Entertainment of Sunday, 23 February 2014

Source: Zionfelix

Our music industry is sick of cancer - C-Real

Day in and day out, many songs are released in Ghana but few are able to break boundaries into the international scene. Questions have been raised as to why some of the innumerable songs are only enjoyed by Ghanaians but do not gain international recognition.

In trying to answer this question, pundits and industry players have shifted majority of the blame on musicians and music producers. According to few who talked to Zionfelix.com, some Ghanaian musicians do not invest in their career hence, their inability to take their songs international.

Ghanaian hip-hop artiste C-Real has stated that our music industry is sick of cancer and we need to get a cure for it. In his explanation, he said most Ghanaian artistes are not focused on making good music but they want just one hit song which they can ride on to attain fame.

“The industry has a cancer. The cancer is not coming from hip-hop or dancehall. It is coming from the fact that we are not focused on making good music. Everybody wants a hit song. What’s the easiest way of making a hit? Talk about the girl’s buttocks, talk about the girl’s this and that and your song is a hit.

“Every hit song is about a woman aside Cwesi Oteng’s ‘God dey bless me and a few others’” he told Bra Chef on Radio Universe 105.7.

The rapper further continued that “ 99% of the playlist on radio are about sex, drugs, drinking, look at the money I have, look at what I have done and other immoral acts” and asked, “is that what Ghanaian music is all about?”.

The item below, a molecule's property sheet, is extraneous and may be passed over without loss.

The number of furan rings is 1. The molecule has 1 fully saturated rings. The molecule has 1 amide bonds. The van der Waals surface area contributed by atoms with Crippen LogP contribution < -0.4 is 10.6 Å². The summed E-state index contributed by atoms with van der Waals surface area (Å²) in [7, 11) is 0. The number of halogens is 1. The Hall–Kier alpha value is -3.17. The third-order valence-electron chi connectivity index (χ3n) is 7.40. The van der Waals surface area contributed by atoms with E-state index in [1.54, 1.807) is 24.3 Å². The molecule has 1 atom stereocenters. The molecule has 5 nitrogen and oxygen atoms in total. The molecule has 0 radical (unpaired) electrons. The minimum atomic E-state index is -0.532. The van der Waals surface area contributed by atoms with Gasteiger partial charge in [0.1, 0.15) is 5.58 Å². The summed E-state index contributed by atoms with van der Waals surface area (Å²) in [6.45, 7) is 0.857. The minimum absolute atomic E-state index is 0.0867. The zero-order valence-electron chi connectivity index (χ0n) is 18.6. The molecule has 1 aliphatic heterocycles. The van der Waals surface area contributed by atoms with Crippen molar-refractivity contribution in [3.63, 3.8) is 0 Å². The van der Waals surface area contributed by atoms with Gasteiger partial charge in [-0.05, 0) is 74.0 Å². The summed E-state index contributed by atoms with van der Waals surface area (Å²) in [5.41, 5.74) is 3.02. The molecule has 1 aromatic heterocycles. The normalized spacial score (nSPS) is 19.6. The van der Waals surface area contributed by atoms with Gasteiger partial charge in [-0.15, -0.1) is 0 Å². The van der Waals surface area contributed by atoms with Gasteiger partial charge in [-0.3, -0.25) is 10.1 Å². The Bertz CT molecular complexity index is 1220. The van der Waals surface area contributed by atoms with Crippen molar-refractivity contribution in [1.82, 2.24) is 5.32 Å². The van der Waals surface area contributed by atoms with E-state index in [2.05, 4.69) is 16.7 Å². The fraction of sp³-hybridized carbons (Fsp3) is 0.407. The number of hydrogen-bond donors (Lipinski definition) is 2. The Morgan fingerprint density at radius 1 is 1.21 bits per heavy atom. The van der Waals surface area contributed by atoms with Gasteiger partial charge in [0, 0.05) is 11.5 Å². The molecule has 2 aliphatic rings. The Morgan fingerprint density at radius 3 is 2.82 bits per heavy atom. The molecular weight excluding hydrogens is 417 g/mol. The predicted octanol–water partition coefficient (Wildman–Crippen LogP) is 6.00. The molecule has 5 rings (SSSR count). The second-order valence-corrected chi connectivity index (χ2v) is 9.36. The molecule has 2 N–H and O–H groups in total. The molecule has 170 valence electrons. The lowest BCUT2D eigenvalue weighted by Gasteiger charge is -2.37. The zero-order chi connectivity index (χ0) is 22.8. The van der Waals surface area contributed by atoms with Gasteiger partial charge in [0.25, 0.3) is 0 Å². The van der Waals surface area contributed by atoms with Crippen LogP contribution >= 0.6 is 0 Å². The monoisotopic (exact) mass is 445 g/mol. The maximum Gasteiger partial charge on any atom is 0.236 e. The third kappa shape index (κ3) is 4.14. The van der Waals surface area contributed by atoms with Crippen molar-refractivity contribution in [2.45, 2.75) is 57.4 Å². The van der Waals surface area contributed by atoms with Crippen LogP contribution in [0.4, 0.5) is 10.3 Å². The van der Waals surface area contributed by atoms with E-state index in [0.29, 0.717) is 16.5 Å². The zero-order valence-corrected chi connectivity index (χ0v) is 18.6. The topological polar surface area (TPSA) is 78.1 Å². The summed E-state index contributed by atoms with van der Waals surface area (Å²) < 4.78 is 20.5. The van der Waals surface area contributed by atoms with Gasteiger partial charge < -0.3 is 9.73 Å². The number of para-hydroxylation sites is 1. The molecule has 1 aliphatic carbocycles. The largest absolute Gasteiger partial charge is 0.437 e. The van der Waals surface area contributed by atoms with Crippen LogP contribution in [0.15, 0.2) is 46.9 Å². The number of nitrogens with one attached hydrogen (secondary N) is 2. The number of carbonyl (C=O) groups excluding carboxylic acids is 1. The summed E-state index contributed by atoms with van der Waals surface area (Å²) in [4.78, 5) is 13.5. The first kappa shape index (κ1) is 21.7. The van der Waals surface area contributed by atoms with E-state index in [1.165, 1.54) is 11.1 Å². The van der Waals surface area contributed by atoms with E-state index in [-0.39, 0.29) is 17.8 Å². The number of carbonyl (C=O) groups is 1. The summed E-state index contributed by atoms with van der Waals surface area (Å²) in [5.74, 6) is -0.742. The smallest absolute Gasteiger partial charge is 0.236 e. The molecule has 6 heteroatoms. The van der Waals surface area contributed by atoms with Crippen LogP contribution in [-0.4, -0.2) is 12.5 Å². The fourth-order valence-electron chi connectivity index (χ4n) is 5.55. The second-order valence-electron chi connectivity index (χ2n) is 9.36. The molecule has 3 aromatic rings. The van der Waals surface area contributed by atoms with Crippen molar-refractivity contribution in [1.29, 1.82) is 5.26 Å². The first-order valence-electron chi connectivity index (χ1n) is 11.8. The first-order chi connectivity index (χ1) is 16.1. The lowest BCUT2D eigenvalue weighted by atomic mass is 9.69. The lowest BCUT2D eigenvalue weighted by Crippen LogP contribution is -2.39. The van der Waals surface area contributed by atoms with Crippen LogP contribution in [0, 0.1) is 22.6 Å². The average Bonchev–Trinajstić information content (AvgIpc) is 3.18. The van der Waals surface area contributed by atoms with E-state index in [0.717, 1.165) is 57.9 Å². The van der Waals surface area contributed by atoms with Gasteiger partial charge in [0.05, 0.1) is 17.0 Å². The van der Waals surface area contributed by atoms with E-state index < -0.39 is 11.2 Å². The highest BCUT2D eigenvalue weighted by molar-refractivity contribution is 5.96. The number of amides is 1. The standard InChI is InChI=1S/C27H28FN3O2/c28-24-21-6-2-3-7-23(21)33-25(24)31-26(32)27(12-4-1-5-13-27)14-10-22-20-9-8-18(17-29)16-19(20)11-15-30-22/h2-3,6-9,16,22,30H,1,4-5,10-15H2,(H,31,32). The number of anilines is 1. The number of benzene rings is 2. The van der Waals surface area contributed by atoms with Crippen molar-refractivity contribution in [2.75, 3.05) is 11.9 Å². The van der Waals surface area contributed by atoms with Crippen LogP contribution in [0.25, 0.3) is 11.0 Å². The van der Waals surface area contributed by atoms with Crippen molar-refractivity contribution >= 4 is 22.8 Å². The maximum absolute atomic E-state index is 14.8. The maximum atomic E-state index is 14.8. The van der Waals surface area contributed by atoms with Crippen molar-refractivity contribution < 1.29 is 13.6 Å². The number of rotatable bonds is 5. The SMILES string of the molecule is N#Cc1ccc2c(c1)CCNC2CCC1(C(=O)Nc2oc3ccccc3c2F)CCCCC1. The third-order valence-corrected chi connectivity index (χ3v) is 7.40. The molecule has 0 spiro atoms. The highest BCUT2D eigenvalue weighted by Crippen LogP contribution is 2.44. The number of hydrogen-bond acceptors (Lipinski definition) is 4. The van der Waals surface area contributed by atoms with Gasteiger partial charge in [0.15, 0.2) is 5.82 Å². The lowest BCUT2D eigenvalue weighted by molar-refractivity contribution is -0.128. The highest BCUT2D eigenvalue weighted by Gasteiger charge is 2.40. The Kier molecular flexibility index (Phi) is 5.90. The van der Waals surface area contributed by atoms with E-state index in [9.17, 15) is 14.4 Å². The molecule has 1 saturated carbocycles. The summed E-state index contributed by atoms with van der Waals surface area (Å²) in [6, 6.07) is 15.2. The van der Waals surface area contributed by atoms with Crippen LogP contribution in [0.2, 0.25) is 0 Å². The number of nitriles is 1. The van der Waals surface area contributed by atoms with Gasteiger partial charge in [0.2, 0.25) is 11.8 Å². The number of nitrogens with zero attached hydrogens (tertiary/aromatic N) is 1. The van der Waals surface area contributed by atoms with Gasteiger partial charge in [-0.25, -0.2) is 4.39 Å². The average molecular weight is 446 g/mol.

The hip-hop artiste on the mid-morning show, Brunch2Lunch used Joey B’s hit song ‘Tonga’ as an example saying “everybody likes ‘Tonga’ but I don’t think our whole music industry should be based on that. There are bigger problems to be solved. Tonga does not help the industry in anyway because it’s an entertainment song – its catchy, funny and danceable song”.

Speaking about Appietus’ comments about hip-hop artistes, C-Real said the producer’s comment that “The only thing I don’t like about our music industry is those that try to do the Hip Hop; you can’t play or rhyme it in their accent better than producers and artistes in America. It’s their culture and they live in it” was unnecessary. He added that Ghanaian hip-hop artistes are not aiming to be better than Jay Z and Eminem who reside in America.

“If somebody is doing hip-hop in Accra, he does not wake up one day and think he is in competition with somebody at Washington DC, New York or Los Angeles. They might aspire to be like Jay Z which is not wrong but they do not think of doing better than them so Appietus should leave us alone.”